Unprofitable Work-At-Home Jobs: Home-Based Travel Agency

So I’ve paid money for work-at-home opportunities that were a total bust. I’m not super proud of this. But I will share with you some of them so you can either avoid these work-at-home situations altogether or make a more informed decision.  These jobs aren’t actual illegal scams; but they are jobs or business opportunities where I either lost money or was unable to turn a profit. Here is Blog #1 in a series about unprofitable work-at-home jobs.  First up: Home-based travel agency.

It’s obvious I love to travel.  I am often asked for tips and information about hotels and theme parks. So it was only natural that I considered becoming a travel agent.  I looked online and found some ways to start a home-based travel agency.  After researching and reading and thinking, I nervously paid the $400 to KHM Travel Group, who would be my host travel agency.  This means I could work through them, use their IATA number, and they would provide me with training, and a travel search website.  I was sooo excited.

I spent hours and hours in online training sessions and watching videos so I could become well versed in the travel business.  KHM Travel Group gave me a LOT of information.   But that was okay. I’m an independent learner; I could handle that.  But a lot of ways they “help” you start your business is by giving you ways to spend money on it.  Hire a graphic designer to create a logo, go through their links to buy yourself another website and e-mail address, order business cards — the list went on and on.   I did not hire a graphic designer, of course, but I did spend additional money out of pocket to try to start up my business.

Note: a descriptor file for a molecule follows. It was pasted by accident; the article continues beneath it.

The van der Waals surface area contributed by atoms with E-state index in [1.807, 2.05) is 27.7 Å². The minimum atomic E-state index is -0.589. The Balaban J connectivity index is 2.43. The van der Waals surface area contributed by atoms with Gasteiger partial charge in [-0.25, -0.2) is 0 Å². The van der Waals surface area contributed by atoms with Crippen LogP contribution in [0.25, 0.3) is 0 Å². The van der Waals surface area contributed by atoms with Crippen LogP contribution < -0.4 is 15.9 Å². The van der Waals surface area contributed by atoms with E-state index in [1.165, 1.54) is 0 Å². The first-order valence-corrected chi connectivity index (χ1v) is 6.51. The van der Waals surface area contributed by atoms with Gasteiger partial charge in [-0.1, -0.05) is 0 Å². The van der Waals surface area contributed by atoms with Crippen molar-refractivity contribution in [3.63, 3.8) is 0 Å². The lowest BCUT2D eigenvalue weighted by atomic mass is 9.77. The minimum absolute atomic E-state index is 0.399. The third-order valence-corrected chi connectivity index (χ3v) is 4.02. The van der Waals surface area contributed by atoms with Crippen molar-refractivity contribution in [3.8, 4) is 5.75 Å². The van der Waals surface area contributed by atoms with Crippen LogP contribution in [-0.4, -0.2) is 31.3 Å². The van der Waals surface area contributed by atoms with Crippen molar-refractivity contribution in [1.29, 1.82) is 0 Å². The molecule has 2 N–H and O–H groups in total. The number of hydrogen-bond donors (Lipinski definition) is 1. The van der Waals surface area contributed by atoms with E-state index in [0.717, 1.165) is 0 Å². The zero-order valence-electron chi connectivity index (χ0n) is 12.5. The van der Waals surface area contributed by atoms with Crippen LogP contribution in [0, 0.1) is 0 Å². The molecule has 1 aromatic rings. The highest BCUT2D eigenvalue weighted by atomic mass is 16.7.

Hoke Travel

Look how pretty my logo was!


 So how do you make money by being a travel agent, you ask?  Through commissions!  And how do you earn commissions though KHM Travel?  Well, I’m not sure.  I was never paid a cent.

So you got a website and hours and hours of training behind you, and you’ve finally convinced one of your relatives to book something through you and  — voilà — money in the bank, right?  Not exactly.

I was never paid for a very expensive, week-long resort reservation or a one-night hotel booking.  When I contacted KHM Travel about it, they were less than helpful.  They told me it wasn’t their fault, it was the hotel’s, they had no record of it.  Blah, blah, blah.  Oh, and did I mention that KHM takes a portion of whatever commission you might actually make?  Because they do.

I’ll be honest.  I only sold two reservations in the few months that I worked on being a travel agent.  I had a brand-new baby and was still working as a scopist, but it was also extremely difficult to find people who wanted to pay more money to book their travel through your sad, little, semi-independent travel agency.  KHM’s prices and travel bonuses, or lack thereof, were not competitive.  Also, a travel agent’s commission is tiny to begin with.  After I had bought into the KHM host travel agency, I was able to see the commissions, and I would have to sell, oh, like five Carnival cruises a day to even make money.  Another downside of the biz is that when your friends and family hear that you’re a travel agent, they love to ask you questions and get information from you and make you research stuff, and then they ultimately decide they don’t want to book anything through you.

So, in conclusion, home-based travel agency equals sad lady with even less money than she started out with and hours and hours of wasted time.

Now let’s learn about traveling through Europe from my favorite nerdy PBS travel guide, Rick Steves:



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